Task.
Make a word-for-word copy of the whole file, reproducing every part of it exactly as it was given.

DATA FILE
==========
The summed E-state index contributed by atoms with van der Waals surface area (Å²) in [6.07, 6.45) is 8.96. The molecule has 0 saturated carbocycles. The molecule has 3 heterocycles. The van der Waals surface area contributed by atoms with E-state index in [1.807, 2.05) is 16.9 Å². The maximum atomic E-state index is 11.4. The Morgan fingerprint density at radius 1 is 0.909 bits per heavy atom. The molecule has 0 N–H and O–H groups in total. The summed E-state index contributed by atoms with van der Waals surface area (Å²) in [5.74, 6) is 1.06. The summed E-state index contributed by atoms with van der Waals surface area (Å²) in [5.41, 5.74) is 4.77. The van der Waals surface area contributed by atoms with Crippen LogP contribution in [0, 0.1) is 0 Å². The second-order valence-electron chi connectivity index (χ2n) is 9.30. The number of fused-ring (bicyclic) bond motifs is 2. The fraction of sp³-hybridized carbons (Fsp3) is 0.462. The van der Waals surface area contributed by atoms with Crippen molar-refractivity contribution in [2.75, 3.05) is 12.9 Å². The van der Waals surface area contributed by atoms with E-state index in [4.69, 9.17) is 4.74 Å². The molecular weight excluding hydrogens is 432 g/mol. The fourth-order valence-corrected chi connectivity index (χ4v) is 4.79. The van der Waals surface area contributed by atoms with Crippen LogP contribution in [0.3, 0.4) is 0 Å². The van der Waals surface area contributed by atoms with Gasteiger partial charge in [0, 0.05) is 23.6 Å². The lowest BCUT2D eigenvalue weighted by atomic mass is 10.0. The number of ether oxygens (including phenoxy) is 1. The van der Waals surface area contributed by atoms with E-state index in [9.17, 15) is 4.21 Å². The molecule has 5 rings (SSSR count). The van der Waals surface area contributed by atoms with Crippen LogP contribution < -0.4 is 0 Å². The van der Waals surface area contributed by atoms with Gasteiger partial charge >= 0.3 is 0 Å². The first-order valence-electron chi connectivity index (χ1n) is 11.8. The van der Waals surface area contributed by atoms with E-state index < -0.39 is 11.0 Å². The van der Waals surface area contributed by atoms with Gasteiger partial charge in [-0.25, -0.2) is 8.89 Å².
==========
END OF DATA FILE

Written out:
The summed E-state index contributed by atoms with van der Waals surface area (Å²) in [6.07, 6.45) is 8.96. The molecule has 0 saturated carbocycles. The molecule has 3 heterocycles. The van der Waals surface area contributed by atoms with E-state index in [1.807, 2.05) is 16.9 Å². The maximum atomic E-state index is 11.4. The Morgan fingerprint density at radius 1 is 0.909 bits per heavy atom. The molecule has 0 N–H and O–H groups in total. The summed E-state index contributed by atoms with van der Waals surface area (Å²) in [5.74, 6) is 1.06. The summed E-state index contributed by atoms with van der Waals surface area (Å²) in [5.41, 5.74) is 4.77. The van der Waals surface area contributed by atoms with Crippen LogP contribution in [0, 0.1) is 0 Å². The second-order valence-electron chi connectivity index (χ2n) is 9.30. The number of fused-ring (bicyclic) bond motifs is 2. The fraction of sp³-hybridized carbons (Fsp3) is 0.462. The van der Waals surface area contributed by atoms with Crippen molar-refractivity contribution in [2.75, 3.05) is 12.9 Å². The van der Waals surface area contributed by atoms with E-state index in [4.69, 9.17) is 4.74 Å². The molecular weight excluding hydrogens is 432 g/mol. The fourth-order valence-corrected chi connectivity index (χ4v) is 4.79. The van der Waals surface area contributed by atoms with Crippen LogP contribution in [0.3, 0.4) is 0 Å². The van der Waals surface area contributed by atoms with Gasteiger partial charge in [0, 0.05) is 23.6 Å². The lowest BCUT2D eigenvalue weighted by atomic mass is 10.0. The number of ether oxygens (including phenoxy) is 1. The van der Waals surface area contributed by atoms with E-state index in [9.17, 15) is 4.21 Å². The molecule has 5 rings (SSSR count). The van der Waals surface area contributed by atoms with Crippen LogP contribution < -0.4 is 0 Å². The van der Waals surface area contributed by atoms with Gasteiger partial charge >= 0.3 is 0 Å². The first-order valence-electron chi connectivity index (χ1n) is 11.8. The van der Waals surface area contributed by atoms with E-state index < -0.39 is 11.0 Å². The van der Waals surface area contributed by atoms with Gasteiger partial charge in [-0.25, -0.2) is 8.89 Å².